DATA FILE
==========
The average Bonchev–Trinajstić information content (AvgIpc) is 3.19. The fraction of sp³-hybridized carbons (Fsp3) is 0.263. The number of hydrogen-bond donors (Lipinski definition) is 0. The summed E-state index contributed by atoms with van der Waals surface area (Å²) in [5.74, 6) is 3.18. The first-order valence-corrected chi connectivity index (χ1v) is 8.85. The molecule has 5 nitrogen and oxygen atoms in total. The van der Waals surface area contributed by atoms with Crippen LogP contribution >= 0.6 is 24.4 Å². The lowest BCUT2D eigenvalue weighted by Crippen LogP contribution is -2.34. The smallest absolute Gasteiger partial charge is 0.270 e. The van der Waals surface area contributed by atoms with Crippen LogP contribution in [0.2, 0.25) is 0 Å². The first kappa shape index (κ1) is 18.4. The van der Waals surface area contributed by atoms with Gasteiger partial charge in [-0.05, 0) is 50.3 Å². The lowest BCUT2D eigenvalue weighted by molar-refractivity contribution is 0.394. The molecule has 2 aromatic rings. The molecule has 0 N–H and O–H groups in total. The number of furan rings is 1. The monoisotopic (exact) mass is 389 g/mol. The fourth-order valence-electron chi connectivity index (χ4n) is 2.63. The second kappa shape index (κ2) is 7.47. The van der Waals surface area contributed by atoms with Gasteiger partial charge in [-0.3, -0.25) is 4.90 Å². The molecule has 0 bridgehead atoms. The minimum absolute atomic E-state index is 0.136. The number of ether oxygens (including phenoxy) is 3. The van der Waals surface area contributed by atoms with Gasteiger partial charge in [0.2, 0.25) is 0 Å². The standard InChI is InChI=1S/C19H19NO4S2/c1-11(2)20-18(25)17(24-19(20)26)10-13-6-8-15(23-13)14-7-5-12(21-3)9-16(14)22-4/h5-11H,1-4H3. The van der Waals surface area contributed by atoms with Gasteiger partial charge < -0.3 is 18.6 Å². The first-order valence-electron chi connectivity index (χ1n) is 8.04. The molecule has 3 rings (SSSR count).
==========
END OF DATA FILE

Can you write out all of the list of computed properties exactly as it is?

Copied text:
The average Bonchev–Trinajstić information content (AvgIpc) is 3.19. The fraction of sp³-hybridized carbons (Fsp3) is 0.263. The number of hydrogen-bond donors (Lipinski definition) is 0. The summed E-state index contributed by atoms with van der Waals surface area (Å²) in [5.74, 6) is 3.18. The first-order valence-corrected chi connectivity index (χ1v) is 8.85. The molecule has 5 nitrogen and oxygen atoms in total. The van der Waals surface area contributed by atoms with Crippen LogP contribution >= 0.6 is 24.4 Å². The lowest BCUT2D eigenvalue weighted by Crippen LogP contribution is -2.34. The smallest absolute Gasteiger partial charge is 0.270 e. The van der Waals surface area contributed by atoms with Crippen LogP contribution in [0.2, 0.25) is 0 Å². The first kappa shape index (κ1) is 18.4. The van der Waals surface area contributed by atoms with Gasteiger partial charge in [-0.05, 0) is 50.3 Å². The lowest BCUT2D eigenvalue weighted by molar-refractivity contribution is 0.394. The molecule has 2 aromatic rings. The molecule has 0 N–H and O–H groups in total. The number of furan rings is 1. The monoisotopic (exact) mass is 389 g/mol. The fourth-order valence-electron chi connectivity index (χ4n) is 2.63. The second kappa shape index (κ2) is 7.47. The van der Waals surface area contributed by atoms with Gasteiger partial charge in [-0.3, -0.25) is 4.90 Å². The molecule has 0 bridgehead atoms. The minimum absolute atomic E-state index is 0.136. The number of ether oxygens (including phenoxy) is 3. The van der Waals surface area contributed by atoms with Gasteiger partial charge in [0.2, 0.25) is 0 Å². The standard InChI is InChI=1S/C19H19NO4S2/c1-11(2)20-18(25)17(24-19(20)26)10-13-6-8-15(23-13)14-7-5-12(21-3)9-16(14)22-4/h5-11H,1-4H3. The van der Waals surface area contributed by atoms with Gasteiger partial charge < -0.3 is 18.6 Å². The first-order valence-electron chi connectivity index (χ1n) is 8.04. The molecule has 3 rings (SSSR count).